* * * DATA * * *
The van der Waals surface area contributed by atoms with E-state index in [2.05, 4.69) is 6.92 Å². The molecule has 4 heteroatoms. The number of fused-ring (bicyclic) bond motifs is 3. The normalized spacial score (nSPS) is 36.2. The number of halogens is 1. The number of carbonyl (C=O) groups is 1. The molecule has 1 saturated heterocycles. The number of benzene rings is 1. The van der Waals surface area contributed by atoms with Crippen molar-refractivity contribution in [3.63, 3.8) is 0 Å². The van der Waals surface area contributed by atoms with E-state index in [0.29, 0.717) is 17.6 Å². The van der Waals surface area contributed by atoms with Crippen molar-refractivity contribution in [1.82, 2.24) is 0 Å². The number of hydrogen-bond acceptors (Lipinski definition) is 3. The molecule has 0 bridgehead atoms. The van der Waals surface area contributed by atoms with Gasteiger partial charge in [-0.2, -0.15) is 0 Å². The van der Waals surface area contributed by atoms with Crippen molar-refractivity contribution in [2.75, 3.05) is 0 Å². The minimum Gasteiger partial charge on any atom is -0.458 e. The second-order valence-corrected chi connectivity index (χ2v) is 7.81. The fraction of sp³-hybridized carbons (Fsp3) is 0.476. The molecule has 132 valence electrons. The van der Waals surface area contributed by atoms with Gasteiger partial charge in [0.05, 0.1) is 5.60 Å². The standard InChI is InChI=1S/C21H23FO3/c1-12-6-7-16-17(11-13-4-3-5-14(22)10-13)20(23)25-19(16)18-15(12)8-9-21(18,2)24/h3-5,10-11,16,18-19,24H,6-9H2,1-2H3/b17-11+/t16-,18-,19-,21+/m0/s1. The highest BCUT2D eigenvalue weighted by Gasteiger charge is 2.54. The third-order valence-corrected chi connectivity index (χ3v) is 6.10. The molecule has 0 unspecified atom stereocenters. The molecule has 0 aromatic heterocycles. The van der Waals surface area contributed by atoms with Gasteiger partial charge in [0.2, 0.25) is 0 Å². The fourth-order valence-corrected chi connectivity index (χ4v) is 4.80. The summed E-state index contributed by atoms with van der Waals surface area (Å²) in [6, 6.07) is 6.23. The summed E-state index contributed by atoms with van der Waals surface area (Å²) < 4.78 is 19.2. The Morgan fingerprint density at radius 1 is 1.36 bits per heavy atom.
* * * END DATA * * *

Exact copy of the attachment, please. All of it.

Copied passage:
The van der Waals surface area contributed by atoms with E-state index in [2.05, 4.69) is 6.92 Å². The molecule has 4 heteroatoms. The number of fused-ring (bicyclic) bond motifs is 3. The normalized spacial score (nSPS) is 36.2. The number of halogens is 1. The number of carbonyl (C=O) groups is 1. The molecule has 1 saturated heterocycles. The number of benzene rings is 1. The van der Waals surface area contributed by atoms with Crippen molar-refractivity contribution in [3.63, 3.8) is 0 Å². The van der Waals surface area contributed by atoms with E-state index in [0.29, 0.717) is 17.6 Å². The van der Waals surface area contributed by atoms with Crippen molar-refractivity contribution in [1.82, 2.24) is 0 Å². The number of hydrogen-bond acceptors (Lipinski definition) is 3. The molecule has 0 bridgehead atoms. The van der Waals surface area contributed by atoms with Gasteiger partial charge in [-0.2, -0.15) is 0 Å². The van der Waals surface area contributed by atoms with Crippen molar-refractivity contribution in [2.75, 3.05) is 0 Å². The minimum Gasteiger partial charge on any atom is -0.458 e. The second-order valence-corrected chi connectivity index (χ2v) is 7.81. The fraction of sp³-hybridized carbons (Fsp3) is 0.476. The molecule has 132 valence electrons. The van der Waals surface area contributed by atoms with Gasteiger partial charge in [0.05, 0.1) is 5.60 Å². The standard InChI is InChI=1S/C21H23FO3/c1-12-6-7-16-17(11-13-4-3-5-14(22)10-13)20(23)25-19(16)18-15(12)8-9-21(18,2)24/h3-5,10-11,16,18-19,24H,6-9H2,1-2H3/b17-11+/t16-,18-,19-,21+/m0/s1. The highest BCUT2D eigenvalue weighted by Gasteiger charge is 2.54. The third-order valence-corrected chi connectivity index (χ3v) is 6.10. The molecule has 0 unspecified atom stereocenters. The molecule has 0 aromatic heterocycles. The van der Waals surface area contributed by atoms with Gasteiger partial charge in [0.2, 0.25) is 0 Å². The fourth-order valence-corrected chi connectivity index (χ4v) is 4.80. The summed E-state index contributed by atoms with van der Waals surface area (Å²) in [6, 6.07) is 6.23. The summed E-state index contributed by atoms with van der Waals surface area (Å²) < 4.78 is 19.2. The Morgan fingerprint density at radius 1 is 1.36 bits per heavy atom.